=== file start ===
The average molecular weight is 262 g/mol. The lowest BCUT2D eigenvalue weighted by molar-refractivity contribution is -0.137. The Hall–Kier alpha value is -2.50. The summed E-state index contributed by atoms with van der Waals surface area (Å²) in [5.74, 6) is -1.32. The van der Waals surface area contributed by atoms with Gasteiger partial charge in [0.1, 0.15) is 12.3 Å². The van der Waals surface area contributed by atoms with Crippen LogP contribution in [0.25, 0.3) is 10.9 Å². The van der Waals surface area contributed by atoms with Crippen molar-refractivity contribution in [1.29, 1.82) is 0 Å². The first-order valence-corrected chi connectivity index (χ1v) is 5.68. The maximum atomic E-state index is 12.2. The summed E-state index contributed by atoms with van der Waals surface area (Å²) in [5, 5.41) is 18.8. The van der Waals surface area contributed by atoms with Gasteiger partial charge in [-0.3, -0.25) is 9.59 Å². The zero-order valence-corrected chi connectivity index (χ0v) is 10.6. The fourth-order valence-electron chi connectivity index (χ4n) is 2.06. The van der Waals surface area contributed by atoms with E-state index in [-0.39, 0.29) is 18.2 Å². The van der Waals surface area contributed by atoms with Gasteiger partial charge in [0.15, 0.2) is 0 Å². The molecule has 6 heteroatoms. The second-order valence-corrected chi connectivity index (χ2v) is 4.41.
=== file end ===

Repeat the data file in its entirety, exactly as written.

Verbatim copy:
The average molecular weight is 262 g/mol. The lowest BCUT2D eigenvalue weighted by molar-refractivity contribution is -0.137. The Hall–Kier alpha value is -2.50. The summed E-state index contributed by atoms with van der Waals surface area (Å²) in [5.74, 6) is -1.32. The van der Waals surface area contributed by atoms with Gasteiger partial charge in [0.1, 0.15) is 12.3 Å². The van der Waals surface area contributed by atoms with Crippen LogP contribution in [0.25, 0.3) is 10.9 Å². The van der Waals surface area contributed by atoms with Crippen molar-refractivity contribution in [1.29, 1.82) is 0 Å². The first-order valence-corrected chi connectivity index (χ1v) is 5.68. The maximum atomic E-state index is 12.2. The summed E-state index contributed by atoms with van der Waals surface area (Å²) in [5, 5.41) is 18.8. The van der Waals surface area contributed by atoms with Gasteiger partial charge in [-0.3, -0.25) is 9.59 Å². The zero-order valence-corrected chi connectivity index (χ0v) is 10.6. The fourth-order valence-electron chi connectivity index (χ4n) is 2.06. The van der Waals surface area contributed by atoms with E-state index in [-0.39, 0.29) is 18.2 Å². The van der Waals surface area contributed by atoms with Gasteiger partial charge in [0.15, 0.2) is 0 Å². The molecule has 6 heteroatoms. The second-order valence-corrected chi connectivity index (χ2v) is 4.41.